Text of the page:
Venezuelan President Nicolas Maduro accused Colombian President Juan Manuel Santos of betrayal on Thursday after Santos met with Venezuelan opposition leader Henrique Capriles.
Maduro said he was putting relations with neighboring Colombia under review after Santos met with Capriles at the presidential palace on Wednesday.
“I doubt the sincerity of President Santos, when he stabs Venezuela in the back,” a visibly angered Maduro said during a ceremony broadcast on official television.
Capriles was in Colombia to gather support for his claim that Maduro’s April 14 presidential win — by just 1.5 percentage points — to replace former Venezuelan president Hugo Chavez was fraudulent. The former Miranda state governor is seeking a recount.
Colombia, which had tense relations with Caracas during most of Chavez’s 14-year rule, has made an effort under Santos to put relations on a friendlier footing while opening peace negotiations with FARC, the country’s largest leftist guerrilla group.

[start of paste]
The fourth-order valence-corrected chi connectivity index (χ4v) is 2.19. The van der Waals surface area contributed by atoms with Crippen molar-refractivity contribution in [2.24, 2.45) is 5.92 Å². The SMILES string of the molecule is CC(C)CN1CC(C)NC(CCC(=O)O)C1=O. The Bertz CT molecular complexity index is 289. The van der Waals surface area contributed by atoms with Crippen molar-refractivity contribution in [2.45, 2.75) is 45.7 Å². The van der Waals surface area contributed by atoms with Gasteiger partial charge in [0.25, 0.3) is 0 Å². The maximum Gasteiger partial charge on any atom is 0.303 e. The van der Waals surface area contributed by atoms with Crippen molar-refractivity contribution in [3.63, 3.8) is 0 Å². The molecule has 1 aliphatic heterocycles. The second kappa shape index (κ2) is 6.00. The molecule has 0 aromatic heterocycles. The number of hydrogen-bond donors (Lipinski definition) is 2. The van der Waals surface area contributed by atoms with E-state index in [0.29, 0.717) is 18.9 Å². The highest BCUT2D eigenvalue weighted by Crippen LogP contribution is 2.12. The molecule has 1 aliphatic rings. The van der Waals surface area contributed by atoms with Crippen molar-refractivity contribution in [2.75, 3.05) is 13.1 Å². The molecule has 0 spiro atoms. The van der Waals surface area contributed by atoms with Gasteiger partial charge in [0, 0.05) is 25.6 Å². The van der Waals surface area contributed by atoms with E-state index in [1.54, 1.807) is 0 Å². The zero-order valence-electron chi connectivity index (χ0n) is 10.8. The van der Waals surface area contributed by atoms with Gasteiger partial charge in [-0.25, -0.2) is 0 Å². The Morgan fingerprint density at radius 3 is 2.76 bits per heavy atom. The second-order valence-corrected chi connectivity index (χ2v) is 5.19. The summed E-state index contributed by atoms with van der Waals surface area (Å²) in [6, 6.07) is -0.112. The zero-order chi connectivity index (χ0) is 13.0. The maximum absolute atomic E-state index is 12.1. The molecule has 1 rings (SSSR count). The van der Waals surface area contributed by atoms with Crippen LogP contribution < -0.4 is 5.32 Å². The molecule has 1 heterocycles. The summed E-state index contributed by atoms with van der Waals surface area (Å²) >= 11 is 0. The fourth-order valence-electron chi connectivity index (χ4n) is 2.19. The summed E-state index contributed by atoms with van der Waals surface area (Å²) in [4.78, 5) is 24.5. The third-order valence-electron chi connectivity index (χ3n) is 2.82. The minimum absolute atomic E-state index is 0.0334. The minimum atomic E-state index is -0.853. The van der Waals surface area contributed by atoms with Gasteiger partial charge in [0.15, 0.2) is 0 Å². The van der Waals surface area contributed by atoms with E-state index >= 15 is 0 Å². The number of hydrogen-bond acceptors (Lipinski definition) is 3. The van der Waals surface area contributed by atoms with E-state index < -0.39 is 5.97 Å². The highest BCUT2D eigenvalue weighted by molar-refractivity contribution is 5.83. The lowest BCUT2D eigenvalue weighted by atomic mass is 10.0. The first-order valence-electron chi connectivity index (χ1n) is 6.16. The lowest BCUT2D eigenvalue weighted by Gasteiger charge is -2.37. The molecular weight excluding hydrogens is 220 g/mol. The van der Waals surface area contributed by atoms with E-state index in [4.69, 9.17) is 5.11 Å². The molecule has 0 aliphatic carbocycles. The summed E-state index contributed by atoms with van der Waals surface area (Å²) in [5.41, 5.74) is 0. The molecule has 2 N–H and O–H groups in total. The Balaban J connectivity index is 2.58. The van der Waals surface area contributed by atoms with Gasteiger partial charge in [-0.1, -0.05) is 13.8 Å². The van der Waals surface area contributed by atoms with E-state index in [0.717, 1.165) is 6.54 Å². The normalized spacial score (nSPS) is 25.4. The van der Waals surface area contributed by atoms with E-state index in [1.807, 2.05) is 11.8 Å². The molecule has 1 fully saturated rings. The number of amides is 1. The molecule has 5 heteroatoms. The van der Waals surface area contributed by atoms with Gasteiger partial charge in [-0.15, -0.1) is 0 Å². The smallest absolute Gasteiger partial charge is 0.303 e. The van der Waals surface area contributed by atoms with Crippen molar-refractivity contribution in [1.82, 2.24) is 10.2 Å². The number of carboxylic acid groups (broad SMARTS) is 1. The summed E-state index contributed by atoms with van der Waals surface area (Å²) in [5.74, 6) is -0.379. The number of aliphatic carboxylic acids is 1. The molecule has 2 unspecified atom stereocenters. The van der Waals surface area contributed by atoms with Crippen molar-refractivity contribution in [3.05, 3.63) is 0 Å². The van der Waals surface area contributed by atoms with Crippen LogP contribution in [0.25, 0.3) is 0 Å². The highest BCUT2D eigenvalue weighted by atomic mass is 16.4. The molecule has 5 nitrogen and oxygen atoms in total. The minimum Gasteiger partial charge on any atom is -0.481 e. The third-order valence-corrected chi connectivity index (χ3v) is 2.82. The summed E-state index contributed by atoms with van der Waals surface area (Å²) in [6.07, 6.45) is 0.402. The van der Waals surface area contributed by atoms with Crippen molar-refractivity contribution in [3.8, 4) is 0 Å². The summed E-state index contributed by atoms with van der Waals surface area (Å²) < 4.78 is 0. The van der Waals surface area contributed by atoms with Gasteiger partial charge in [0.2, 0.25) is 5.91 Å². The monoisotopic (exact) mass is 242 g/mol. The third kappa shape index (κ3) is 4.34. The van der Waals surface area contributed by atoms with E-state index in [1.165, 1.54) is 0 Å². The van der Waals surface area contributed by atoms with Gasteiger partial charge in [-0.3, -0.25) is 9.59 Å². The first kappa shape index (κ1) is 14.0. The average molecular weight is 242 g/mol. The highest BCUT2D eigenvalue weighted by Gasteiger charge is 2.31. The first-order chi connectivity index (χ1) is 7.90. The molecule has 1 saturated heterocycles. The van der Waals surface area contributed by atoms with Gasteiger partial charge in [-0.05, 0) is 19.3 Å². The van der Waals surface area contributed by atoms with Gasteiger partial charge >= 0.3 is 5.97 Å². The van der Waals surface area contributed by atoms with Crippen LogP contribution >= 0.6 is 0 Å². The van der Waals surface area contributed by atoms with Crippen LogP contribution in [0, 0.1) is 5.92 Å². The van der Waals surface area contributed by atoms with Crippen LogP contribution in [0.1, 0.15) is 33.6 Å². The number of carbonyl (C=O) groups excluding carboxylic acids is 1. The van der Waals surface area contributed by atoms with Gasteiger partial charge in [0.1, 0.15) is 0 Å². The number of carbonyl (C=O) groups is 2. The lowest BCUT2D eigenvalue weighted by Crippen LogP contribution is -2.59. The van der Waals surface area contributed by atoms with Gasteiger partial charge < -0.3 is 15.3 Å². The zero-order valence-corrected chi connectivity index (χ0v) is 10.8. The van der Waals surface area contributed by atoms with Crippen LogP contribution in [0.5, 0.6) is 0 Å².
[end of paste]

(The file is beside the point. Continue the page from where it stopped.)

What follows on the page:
Maduro said he made efforts to achieve peace in Colombia through negotiations with leftist FARC rebels.
“Now they’re going to pay us like this, with betrayal,” he said.
Maduro’s government has threatened to withdraw its support from the peace talks and announced it was recalling its delegate to the meetings in Havana.
Capriles told Colombia’s Blu radio that it was “unacceptable” for Venezuela to try to tell the president of Colombia whom he could meet with at his own presidential palace.
“Peace can never be the subject of blackmail,” he said. “Either you want peace and work toward peace, or you don’t want peace. There can be no middle position.”
Venezuela is a facilitator of Colombian peace talks, which have been under way in Havana since November last year between representatives of FARC and the Santos government.
For years, Venezuela has sympathized with and offered indirect support to the Colombian rebels. Venezuela is also Cuba’s main economic benefactor and a source of badly-needed oil for the island.
The Colombian peace talks are currently in recess, and set to resume on June 11 in Havana.